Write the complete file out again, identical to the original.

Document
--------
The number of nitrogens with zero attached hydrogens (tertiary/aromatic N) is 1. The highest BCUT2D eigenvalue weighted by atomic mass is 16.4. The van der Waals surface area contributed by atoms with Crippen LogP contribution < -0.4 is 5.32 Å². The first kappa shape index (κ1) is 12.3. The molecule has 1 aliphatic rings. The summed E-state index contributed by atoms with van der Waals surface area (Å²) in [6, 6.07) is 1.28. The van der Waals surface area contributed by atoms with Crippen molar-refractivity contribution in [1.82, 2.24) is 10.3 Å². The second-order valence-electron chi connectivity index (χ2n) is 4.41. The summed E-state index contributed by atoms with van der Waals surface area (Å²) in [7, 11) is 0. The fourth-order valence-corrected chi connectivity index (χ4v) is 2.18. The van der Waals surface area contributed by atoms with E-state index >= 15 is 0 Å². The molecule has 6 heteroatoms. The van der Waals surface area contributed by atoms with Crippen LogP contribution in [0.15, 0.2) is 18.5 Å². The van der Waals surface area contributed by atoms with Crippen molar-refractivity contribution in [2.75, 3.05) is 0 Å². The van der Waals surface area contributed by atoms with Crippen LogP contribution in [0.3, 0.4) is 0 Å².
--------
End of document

The number of nitrogens with zero attached hydrogens (tertiary/aromatic N) is 1. The highest BCUT2D eigenvalue weighted by atomic mass is 16.4. The van der Waals surface area contributed by atoms with Crippen LogP contribution < -0.4 is 5.32 Å². The first kappa shape index (κ1) is 12.3. The molecule has 1 aliphatic rings. The summed E-state index contributed by atoms with van der Waals surface area (Å²) in [6, 6.07) is 1.28. The van der Waals surface area contributed by atoms with Crippen molar-refractivity contribution in [1.82, 2.24) is 10.3 Å². The second-order valence-electron chi connectivity index (χ2n) is 4.41. The summed E-state index contributed by atoms with van der Waals surface area (Å²) in [7, 11) is 0. The fourth-order valence-corrected chi connectivity index (χ4v) is 2.18. The van der Waals surface area contributed by atoms with E-state index >= 15 is 0 Å². The molecule has 6 heteroatoms. The van der Waals surface area contributed by atoms with Crippen LogP contribution in [0.15, 0.2) is 18.5 Å². The van der Waals surface area contributed by atoms with Crippen molar-refractivity contribution in [2.75, 3.05) is 0 Å². The van der Waals surface area contributed by atoms with Crippen LogP contribution in [0.3, 0.4) is 0 Å².